You sit silent for a while, listening to the scrape of the oar. Chrysal watches the slowly approaching river bank. You watch her. The complex paintwork on her left wrist has been smudged. You look at her chest, revealed now by the shawl. It is a subtle and strange feeling, but you feel strangled for a moment at the sheer obscenity of how the yellow and green paints have been smeared over her breasts, leaving both a muddled brown.
— I entertained at one of the Residences tonight, she finally continues the conversation. — We went over well with the virtuous men in attendance.
You remain silent, not quite knowing what to say to that. A certain ambivalence stubbornly remains in her manner and words, making you uncertain of how to precisely categorize the nature of her work – the nature of her, if you will. Flesh trade, yes, but she no longer works a brothel. Her having clients at an Estuary Residence is not streetwalker business, and she presents too highly for that, but then again a courtesan would surely not live so poorly; it would shame her virtuous men.
Perhaps sensing something of your curiousity, she continues:
— There has been a maudlin sentiment in the City air recently, particularly among the virtuous. Ever since the Juvenalia, where much was made of humbling the vain this year. It has become something of a mode, an expensive entertainment, to have expensive chamber entertainments meticulously taken apart.
She certainly has a talent for ambiguity wrapped in seeming precision. You have seen the world of the rich yourself, having been invited to intrude many times, so you have some inkling of what she means. The virtuous often live strange lives behind closed doors, the kind that follows its own peculiar dream logic. It would not be unfair to say that you, Derak, and the rest of your kind are very much led by this lodestone in your simple lives: imagining what the manorial life must be like, dreaming of ascending to it yourself one day. Jealousy of the virtuous, as much as anything, has surely ever determined the long arc of conspicuous consumption for Derak the Easterner as well as other men of note in your constellation of assassins.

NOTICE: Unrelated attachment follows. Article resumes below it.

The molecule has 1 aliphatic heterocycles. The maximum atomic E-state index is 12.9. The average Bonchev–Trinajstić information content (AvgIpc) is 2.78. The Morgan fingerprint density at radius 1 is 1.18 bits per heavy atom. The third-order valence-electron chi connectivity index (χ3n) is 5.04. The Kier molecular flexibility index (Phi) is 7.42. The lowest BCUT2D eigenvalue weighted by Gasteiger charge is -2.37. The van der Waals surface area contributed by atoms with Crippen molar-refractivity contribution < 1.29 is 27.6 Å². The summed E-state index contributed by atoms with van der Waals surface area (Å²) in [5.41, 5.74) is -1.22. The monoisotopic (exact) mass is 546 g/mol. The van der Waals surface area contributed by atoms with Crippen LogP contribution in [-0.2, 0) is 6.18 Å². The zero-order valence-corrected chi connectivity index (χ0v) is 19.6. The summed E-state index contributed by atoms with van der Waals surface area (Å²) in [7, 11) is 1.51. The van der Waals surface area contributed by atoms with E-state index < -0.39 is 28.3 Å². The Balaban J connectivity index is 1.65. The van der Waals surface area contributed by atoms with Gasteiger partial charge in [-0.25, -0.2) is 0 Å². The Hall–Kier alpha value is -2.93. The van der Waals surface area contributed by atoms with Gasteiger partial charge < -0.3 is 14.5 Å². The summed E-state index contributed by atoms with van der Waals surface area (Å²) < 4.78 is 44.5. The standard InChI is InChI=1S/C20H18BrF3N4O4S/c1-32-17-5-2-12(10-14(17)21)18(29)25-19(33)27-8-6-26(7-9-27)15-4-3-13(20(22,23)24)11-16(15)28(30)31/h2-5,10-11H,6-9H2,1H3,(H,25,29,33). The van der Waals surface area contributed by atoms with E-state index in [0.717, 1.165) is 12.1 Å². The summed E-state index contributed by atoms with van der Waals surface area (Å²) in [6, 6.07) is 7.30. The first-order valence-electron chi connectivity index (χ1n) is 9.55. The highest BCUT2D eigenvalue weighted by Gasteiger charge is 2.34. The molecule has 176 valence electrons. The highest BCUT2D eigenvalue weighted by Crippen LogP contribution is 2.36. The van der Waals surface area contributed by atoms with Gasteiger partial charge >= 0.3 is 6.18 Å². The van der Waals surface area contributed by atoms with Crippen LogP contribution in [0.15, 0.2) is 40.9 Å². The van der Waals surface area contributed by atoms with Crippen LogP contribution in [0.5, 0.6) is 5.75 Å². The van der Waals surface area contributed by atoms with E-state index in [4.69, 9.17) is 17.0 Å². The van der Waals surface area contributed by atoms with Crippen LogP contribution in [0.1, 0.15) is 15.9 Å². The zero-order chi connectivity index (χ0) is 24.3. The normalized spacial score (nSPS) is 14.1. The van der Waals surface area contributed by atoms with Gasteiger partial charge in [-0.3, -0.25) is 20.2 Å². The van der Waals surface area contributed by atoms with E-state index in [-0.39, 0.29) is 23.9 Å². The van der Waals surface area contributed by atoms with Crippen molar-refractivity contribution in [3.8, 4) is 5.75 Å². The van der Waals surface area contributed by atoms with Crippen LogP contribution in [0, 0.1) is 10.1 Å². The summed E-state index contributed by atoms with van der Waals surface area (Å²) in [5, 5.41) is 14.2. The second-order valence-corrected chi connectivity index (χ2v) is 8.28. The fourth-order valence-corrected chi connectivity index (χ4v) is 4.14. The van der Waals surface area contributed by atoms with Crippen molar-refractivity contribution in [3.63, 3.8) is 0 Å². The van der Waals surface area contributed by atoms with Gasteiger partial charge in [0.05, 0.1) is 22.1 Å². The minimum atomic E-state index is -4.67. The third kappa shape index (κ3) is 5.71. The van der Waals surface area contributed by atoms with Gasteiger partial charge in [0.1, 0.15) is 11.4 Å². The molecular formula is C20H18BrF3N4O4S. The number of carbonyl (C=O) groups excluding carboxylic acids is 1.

The boat arrives at Hillside safely, docking at a seemingly arbitrary mooring point. You wait for the boatsman to bump the cabin before dragging yourself out and straightening in the night air. This is all something you have done innumerable times, so much so that you forget your skirts and simply leap up, pulling yourself to the flagstones without waiting for the boatman’s paw. In fact, you might as well save Chrysal from that oft straying appendage; just as soon as you get your chest, you offer a hand to Chrysal, too, pulling her up deftly. You can clearly see her smirk a bit at being saved from the little game of tip-or-grope that most women put up with in Scarlet. She still tips the boatsman, you note, crouching to drop a coin down to his waiting hands.
— I see that you have grown accustomed to your dress, honorable Derak, Chrysal observes rather boldly. You make a point of smiling at the remark; it is a happy thing that she judges you friendly enough to jest.
— Will you come along and stay overnight at our home? she continues, pointing the way with her lantern. — It is late, and perhaps in the morning we can finish our business.
You accede easily to this plan, being so tired that having any place to sleep sounds good right now. You limp after Chrysal, taking a while to notice her slight limp. Remembering her habit in the evening, you move to take her arm in yours while cradling the chest under your other arm.
You arrive at the Tabrams without incident, and soon stumble into Chrysal’s dark and quiet apartment. You feel a certain kinship with her, you both being obviously too tired to put much work into your ablutions. She quickly loosens your corselet enough to sleep on and pushes you into the pitch dark bedroom, letting you sprawl yourself on something close enough to a mattress, perhaps the end of a low bed. You don’t really care at this point; maybe you can hear Phryne snoring somewhere in the room, but for now it suffices to get your feet out of your boots and your spinning head down. Even the sight of Chrysal washing paint off herself in the other room, lit by the soft light of the lantern, cannot rouse you tonight.